F.P. Journe: 15 years of good resonances
In 2000, François-Paul Journe introduced a revolutionary watch inspired by Antide Janvier's resonance regulator. This year, it has celebrated its 15 years of good waves.
Exactly 15 years ago, we were given the opportunity to perform a hands-on test on the first generation of resonance watches for a short time. The platinum piece, with outstanding design and functions, made quite an impression. At that time, its design was close to the first marine chronometers, some of which are still exhibited at “Arts et Métiers” in Paris or at the international Museum of La Chaux-de-Fonds. But, it is mostly the way in which it was designed that stirred. Of all the pieces available on the market, only this reference used the mechanic resonance principle to maintain the reference oscillation frequency, and thus contributing to improve the daily rate.
A scientific heart
This may seem complicated to novice technicians but in fact, the whole concept is easy to explain, even if it seems hard to comprehend. In a few words, the system, developed by Antide Janvier and taken over by François-Paul Journe, requires frequencies and resonance effects in the material in order to end with a dynamic pairing of the two oscillating balances at the same speed. To understand how this works, take two swings having the same weight, at a public garden for example, and throw them along the same axis with a time lag. One can easily observe that they stall at the same frequency, thus producing a synchronized swing.The ancients had perfectly understood this resonance effect and François-Paul Journe had the genius inspiration to adapt it to the wristwatch by embedding dual mechanic movements on the same plate with closely-fitted regulators. The purpose of the proximity of the two organs, oscillating at 3 Hertz (21'600 vibrations per hour) is to limit and smoothen the speed variations recorded by the balances from the wearer’s movements.
The effect obtained does not average the precision but enables to smooth and reduce the inertia effects on the balances, thus enabling the timepiece to have a precision close to a product that could remain static on a control bench.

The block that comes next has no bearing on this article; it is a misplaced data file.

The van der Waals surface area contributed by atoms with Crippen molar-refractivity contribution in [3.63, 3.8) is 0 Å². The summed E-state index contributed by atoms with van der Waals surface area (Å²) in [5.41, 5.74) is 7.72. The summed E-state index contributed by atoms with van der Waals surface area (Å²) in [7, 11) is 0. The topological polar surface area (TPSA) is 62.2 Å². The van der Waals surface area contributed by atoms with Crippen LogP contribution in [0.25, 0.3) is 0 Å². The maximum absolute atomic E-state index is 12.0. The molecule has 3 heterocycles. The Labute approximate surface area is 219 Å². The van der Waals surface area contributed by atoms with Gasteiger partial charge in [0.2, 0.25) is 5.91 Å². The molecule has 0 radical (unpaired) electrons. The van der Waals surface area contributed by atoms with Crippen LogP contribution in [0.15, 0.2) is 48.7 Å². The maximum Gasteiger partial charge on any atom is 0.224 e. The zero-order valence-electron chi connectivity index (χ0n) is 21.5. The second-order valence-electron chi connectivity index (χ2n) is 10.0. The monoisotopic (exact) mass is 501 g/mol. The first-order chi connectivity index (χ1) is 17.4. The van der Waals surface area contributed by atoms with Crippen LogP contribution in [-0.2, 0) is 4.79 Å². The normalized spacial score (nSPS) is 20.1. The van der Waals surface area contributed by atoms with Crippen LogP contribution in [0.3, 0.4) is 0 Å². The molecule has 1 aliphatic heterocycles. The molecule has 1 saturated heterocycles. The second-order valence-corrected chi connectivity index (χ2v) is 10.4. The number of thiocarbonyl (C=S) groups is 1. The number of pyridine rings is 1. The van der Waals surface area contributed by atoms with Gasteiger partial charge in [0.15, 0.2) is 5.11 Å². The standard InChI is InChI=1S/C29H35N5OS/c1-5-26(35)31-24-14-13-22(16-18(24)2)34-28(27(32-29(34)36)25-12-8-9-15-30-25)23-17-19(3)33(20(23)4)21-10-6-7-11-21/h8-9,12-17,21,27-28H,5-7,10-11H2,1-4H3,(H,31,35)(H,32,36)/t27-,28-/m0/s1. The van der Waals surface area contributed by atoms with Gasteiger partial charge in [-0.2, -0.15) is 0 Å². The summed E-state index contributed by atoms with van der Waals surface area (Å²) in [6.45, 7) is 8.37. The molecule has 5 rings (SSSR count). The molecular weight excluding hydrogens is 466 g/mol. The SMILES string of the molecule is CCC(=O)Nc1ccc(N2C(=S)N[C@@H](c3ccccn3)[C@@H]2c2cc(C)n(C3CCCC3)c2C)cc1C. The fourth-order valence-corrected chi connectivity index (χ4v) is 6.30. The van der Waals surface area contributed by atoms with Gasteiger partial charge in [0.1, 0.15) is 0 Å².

An exceptional product
The tested piece is of course not from the first generation, and not even from the second one, which appeared in 2004, with a solid 18 carats gold caliber but has to do with the third generation that was launched in 2010, for the tenth anniversary of this unique time measuring instrument. It was so unique that it won a prize at the Grand Prix de l’Horlogerie de Genève (GPHG). The least that can be said is that the dial’s original design and the no match construction of the 40-mm “beast”, a very reasonable size (that exists in 38-mm version also), caused a stir. Unlike the past models, this version presents two display modes. The first sub-timer is equipped with a structure screwed in the dial that displays digital time by using disks and rotary bows. The minutes have been transferred in red on a white silver-plated background to make time reading easier. The second sub-timer has a more classic layout, inspired from yesteryear’s chronometers.
The art of equilibrium
It is to be noted that the direct-drive seconds-hands of uncommon dimensions grow away from each other. This elaborated structure is worked as would be a French garden. It is pure logic that this organ holds a place of honor as the complete symmetry in the round-minute is proof that the watch is perfectly set.As a guarantee of optimal setting, the crown located at 4 o’clock has to be pulled to bring back the two direct-drives to zero all at once and set off again.This whole piece is driven by an in-house manual winding mechanic caliber (reference Cal.: 1499.3), whose plate and bridges are made of solid 18 carats pink gold. The 32.6-mm caliber features a 40-hour power reserve (with a hand-indicator located at 12 o’clock), owns a distinctive symmetric architecture, just as for the dial. Nonetheless, the mirror-effect is not complete as the balance-cock on the right is equipped with a regulating screw, to set the caliber correctly. It also allows the watchmaker in charge of the setting to shift the regulating group, found at the right (seen from the back) in a micrometric way in order to succeed in putting the balances in tune.
Town traveler’s watch
This two-motion original piece has the opportunity to be used as a travelling watch as the two displays are independent from each other. In this way, the departure time zone will be saved on the left sub-timer while the local time will be simply set with the help of the winding crown located at 12 o’clock. This creation is available in 18 carats pink gold or in platinum and in 38-mm or 40-mm versions. It is attached with a leather strap or one made of the same metal used for the case. With an exceptional readability, the professionals recognize it as a reference. Its preciousness outshines the simple notions of aesthetics. The resonance watch, which celebrates its 15th anniversary this year, is part of the models that pure experts have to possess in their collection along, naturally, the great classics of reputed firms.